The Hopkins Stand-Up Comedy Club rocked the house this past Saturday night with their annual Halloween show, this year titled “Halloween 2: Electric Spookaloo.” The show featured nine members performing sets of five to 10 minutes.
With Arellano Theater filled to its maximum capacity, the event bustled with excitement.
Club President Amani Nelson started the show off excellently with an insightful segment about being multiracial, as she informed the audience of her black, white and Korean grandparents. She joked about how her white grandfather feels the urge to teach her how to sail, something that she thinks might not sit well with other parts of her lineage.
Then, Nelson discussed the power rush she felt when her mother found her brother’s Juul and asked what it was. Initially she considered lying to save her brother, but upon remembering that he had unacceptably eaten her leftovers from the night before, she chose to rat him out instead.
Nelson was followed by Club Secretary Harry Kuperstein, who was dressed as a prototypical American dad, mustachioed and wearing a shirt instructing everyone to stay away from his daughter.
He brought the house down with his material about how he’s the laughing stock at his job because he doesn’t know how to use a fax machine. But of course, his boomer co-workers take no shame in the fact that they had to go to the Apple store because they managed to delete their camera apps.
After Kuperstein was sophomore Kyra Rothwell, who was performing for the first time. She discussed the irony of visiting the zoo with young children on Halloween. Parents, she noted, seem to encourage their children’s fears of ghosts and vampires, but not the nearby bears and tigers at the zoo. The animals are not looking at your children because they look cute in their costumes, Rothwell explained, but because they look delicious.
Next was junior Alex Hecksher Gomes, wearing a shady trench coat full of shiny goods, which represented the “bargaining” phase of grief. Hecksher Gomes’ impressions of himself were hysterical right out of the gate, after he furiously berated himself for losing a game of rock-paper-scissors.
His discussion of what he would do as an authoritarian dictator and how he would pump himself up as one was also an absolute hit with the crowd.
“You miss 100 percent of the shots you don’t take,” Hecksher Gomes said.
Karan Dhareshwar, a graduate student also making his debut on the comedy scene, went next. His jokes about going to school and drinking at dive bars in India were great, though not as great as his tales of calculating how much time he would have alone to masturbate while his mother went out to get groceries on an old computer with slow internet. The computer in question was, of course, the family desktop.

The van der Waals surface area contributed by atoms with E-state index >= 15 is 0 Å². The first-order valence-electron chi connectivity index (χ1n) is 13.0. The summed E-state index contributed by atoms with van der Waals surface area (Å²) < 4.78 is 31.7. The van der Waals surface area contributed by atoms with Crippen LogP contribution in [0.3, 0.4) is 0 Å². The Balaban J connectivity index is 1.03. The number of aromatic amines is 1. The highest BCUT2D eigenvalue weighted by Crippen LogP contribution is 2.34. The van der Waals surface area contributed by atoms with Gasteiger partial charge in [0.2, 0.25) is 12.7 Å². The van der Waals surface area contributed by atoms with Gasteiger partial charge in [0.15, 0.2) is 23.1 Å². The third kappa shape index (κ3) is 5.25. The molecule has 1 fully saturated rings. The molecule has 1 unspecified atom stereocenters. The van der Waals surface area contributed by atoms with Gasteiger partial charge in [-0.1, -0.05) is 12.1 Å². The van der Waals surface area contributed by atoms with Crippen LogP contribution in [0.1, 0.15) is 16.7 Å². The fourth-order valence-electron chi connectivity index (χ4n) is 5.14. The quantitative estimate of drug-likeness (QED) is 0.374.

Next came freshman Owen Welsh, another first-time performer dressed in a green costume that, with his bright red hair, could have been either Peter Pan, Robin Hood or really any of a number of other options. He talked about being half American and half British, which in his words made him “100-percent colonizer.” His story about kicking a kid out of a park for daring to play Pokémon while Welsh and his friends were playing Yu-Gi-Oh was definitely one of the highlights of the show.
After him came junior Akhil Kapoor, who joked about being a child who grew up around Hopkins. He thinks his parents took him on walks through campus as a child hoping he would absorb the intelligence around him. He clarified that it didn’t work, though, since he still chose to come here willingly.
The next performance was from junior Ariella Shua, covered nearly head-to-toe in one giant CVS receipt. She discussed her friend “Chrystal” who just got engaged to a boy named Jared — she afforded her friend a pseudonym, but joked that she didn’t care if the audience knew her fiancé’s name — and how the engagement announcement was in many ways similar to someone’s coming-out. Shua role-played her conversation with Chrystal, switching between the two sides of the conversation.
“I’m still the same person!” Chrystal tried to explain in vain.
“Are you sure this isn’t just some college phase?” Shua asked in return.
The back-and-forth had the crowd falling out of their seats in laughter.
Finally came senior Abby Johnson, dressed as 10-year-old Little Red Riding Hood, accompanied by her trusted bloody axe. She went through her classical 16th-century German folktale, mocking the classic storyline and describing in vivid detail the anatomically correct male wolf genitalia that little Hood saw when her grandmother got out of bed.
All of this was after describing the “redecorating” her grandmother had done, breaking the windows, tearing the door off the hinges and leaving a pool of blood on the floor, which were all aesthetic choices that she was very pleased with her grandmother for making.
“This was my second show ever as president of Stand-Up Comedy,” Nelson said. “And I’ve been really encouraged by the newcomers in the club working so hard and the amazing group of people who make the shows what they are. It really makes my job a lot easier.”
The show seemed to be a huge success — the performers were all fantastic, and the jokes were just very funny. All in all, “Halloween 2: Electric Spookaloo” was a great achievement, and I look forward to the next show from the Stand-Up Comedy Club.